Fruit fly prevention is no longer an option for Bendigo, the state’s agriculture department has said, with gardeners and horticulturalists instead needing to manage the endemic pest.
The comments come after a Strathfieldsaye resident discovered a pile of potentially infested fruit dumped in the Lyell State Forest.
Dianne Davies found the pile of rotting apricots last week near Sweenie’s Creek, off Eppalock Road.
She said maggots were visible among the pieces of fruit.
Concerned the unwanted produce could contain fruit fly larvae that would then spread to their own backyard crop, she and her husband returned later to bag up the fruit, leaving them in the sun so the insects died.
“Occasionally there's dumped garden rubbish, but not fruit – I suppose for lazy people it's quicker and easier than going across town to the tip,” Mrs Davies said before urging people to dispose of the fruit correctly.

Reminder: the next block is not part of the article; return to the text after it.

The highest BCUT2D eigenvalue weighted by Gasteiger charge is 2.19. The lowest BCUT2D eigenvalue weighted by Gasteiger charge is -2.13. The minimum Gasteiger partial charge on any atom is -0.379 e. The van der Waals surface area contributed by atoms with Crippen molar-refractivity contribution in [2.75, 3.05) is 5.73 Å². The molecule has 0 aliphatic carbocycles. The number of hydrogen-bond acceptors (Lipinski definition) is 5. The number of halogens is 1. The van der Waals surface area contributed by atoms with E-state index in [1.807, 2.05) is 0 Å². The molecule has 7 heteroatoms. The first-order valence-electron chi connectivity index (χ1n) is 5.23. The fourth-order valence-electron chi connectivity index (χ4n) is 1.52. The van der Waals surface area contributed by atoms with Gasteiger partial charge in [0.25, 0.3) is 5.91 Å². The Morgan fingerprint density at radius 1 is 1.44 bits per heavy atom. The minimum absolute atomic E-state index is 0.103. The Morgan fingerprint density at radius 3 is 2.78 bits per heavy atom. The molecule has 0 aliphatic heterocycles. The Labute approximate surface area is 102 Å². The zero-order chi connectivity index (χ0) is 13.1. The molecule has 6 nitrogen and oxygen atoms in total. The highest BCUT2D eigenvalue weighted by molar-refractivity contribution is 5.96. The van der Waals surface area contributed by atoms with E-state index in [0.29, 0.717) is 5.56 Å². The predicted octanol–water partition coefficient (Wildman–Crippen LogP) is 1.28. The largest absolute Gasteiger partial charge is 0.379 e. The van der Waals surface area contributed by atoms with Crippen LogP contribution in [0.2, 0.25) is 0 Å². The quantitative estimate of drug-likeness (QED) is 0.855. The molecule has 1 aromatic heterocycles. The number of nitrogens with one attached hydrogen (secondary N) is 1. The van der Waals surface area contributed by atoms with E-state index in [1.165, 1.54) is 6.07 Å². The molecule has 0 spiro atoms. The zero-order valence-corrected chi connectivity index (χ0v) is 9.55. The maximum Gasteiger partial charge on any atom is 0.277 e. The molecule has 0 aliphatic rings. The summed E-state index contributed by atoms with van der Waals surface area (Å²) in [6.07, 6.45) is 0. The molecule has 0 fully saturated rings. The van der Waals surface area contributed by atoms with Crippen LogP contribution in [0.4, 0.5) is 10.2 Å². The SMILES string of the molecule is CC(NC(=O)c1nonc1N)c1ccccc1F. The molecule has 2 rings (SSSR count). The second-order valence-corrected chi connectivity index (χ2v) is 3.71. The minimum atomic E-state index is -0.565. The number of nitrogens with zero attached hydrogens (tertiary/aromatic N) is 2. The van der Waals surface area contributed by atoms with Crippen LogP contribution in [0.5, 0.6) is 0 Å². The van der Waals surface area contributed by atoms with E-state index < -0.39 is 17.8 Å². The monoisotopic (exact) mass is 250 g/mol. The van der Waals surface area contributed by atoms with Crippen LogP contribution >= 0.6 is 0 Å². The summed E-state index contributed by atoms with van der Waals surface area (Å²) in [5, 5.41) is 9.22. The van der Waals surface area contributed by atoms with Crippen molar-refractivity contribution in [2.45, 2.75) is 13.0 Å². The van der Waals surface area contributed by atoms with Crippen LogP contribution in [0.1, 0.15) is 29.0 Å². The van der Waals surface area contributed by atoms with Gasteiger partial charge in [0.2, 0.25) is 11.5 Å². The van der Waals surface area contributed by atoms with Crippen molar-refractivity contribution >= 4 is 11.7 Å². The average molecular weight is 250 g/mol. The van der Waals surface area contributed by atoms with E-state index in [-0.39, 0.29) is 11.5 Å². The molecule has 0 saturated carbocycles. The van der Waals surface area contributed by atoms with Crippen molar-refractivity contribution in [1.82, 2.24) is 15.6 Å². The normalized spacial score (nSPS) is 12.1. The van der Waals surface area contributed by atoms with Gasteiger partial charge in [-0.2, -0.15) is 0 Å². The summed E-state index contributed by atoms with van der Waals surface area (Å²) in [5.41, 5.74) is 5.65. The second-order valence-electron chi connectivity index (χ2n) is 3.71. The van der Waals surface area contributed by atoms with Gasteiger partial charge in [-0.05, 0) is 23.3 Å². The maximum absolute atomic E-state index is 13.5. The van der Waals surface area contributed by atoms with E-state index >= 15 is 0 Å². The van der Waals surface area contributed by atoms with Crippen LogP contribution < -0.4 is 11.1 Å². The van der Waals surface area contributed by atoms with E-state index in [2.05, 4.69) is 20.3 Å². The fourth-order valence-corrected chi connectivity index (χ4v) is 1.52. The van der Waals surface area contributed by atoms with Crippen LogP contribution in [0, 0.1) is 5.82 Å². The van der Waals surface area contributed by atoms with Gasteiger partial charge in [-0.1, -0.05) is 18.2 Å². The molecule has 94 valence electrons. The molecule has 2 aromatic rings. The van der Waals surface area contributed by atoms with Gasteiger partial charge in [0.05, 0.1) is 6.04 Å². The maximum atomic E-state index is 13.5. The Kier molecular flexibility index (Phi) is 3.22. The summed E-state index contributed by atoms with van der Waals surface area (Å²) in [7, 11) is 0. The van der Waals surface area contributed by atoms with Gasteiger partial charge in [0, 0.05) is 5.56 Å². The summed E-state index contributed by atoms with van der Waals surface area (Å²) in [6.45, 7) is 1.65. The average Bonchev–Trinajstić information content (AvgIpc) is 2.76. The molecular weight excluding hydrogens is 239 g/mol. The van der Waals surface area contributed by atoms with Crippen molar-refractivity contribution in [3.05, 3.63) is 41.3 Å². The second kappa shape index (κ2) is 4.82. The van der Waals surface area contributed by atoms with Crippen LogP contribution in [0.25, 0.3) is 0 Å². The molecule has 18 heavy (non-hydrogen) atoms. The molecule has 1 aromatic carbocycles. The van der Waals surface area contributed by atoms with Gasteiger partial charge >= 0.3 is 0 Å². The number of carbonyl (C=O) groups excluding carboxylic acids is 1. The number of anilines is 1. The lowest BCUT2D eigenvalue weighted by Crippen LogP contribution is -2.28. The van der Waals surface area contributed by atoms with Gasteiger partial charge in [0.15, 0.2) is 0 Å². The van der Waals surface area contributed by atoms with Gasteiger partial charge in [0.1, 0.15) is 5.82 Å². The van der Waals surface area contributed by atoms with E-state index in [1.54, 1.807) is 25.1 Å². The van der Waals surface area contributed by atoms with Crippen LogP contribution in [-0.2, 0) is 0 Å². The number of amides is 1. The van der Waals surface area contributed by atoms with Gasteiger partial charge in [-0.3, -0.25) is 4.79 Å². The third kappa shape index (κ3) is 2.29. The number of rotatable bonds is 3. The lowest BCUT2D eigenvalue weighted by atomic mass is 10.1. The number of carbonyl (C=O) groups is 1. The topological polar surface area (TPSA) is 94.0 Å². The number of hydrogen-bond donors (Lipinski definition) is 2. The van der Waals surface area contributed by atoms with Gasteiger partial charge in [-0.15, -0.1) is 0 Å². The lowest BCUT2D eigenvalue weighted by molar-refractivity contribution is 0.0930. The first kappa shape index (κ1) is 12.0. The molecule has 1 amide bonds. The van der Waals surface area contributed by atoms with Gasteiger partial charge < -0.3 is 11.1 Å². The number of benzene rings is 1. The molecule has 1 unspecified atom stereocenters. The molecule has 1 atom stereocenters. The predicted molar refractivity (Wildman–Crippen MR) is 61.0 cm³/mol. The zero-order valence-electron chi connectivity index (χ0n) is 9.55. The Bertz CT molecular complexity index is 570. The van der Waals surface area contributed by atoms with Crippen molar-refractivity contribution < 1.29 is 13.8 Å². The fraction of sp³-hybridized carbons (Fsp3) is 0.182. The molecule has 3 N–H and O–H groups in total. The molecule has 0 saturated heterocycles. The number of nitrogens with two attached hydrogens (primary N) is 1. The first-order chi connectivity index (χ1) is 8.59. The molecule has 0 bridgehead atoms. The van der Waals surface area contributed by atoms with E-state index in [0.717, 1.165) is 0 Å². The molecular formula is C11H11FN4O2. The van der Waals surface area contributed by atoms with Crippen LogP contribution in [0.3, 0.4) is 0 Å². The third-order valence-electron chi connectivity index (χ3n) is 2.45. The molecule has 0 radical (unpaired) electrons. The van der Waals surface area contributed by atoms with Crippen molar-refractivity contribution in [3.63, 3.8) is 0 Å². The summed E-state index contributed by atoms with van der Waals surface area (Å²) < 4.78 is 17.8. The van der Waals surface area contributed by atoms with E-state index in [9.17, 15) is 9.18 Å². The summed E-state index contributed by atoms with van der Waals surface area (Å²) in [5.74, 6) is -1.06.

She said caring for her garden of quinces, cherries, apricots and apples, as well as a patch of assorted vegetables, was a favourite pasttime.
Mrs Davies also hoped the spread of fruit fly did not force people to stop growing their own produce, especially elderly people active for whom gardening was a form of physical exercise.
A spokesperson for Agriculture Victoria also said fruit fly was not new to Bendigo, with the bug declared endemic across Victoria, except in the Suraysia district, in 2013.
It was home gardeners who were responsible for managing fruit fly on their property, the spokesperson said, and that meant bagging unwanted fruit and leaving it in the sun as well uses traps, nets and sprays to keep the insect at bay.
“Home gardeners should also consider removing host plants that they no longer require and reduce the size of trees that are either difficult to harvest or bear too much fruit for home use,” they said.
“Agriculture Victoria is will engage with any community group who is interested in developing coordinated approaches to targeting this pest.”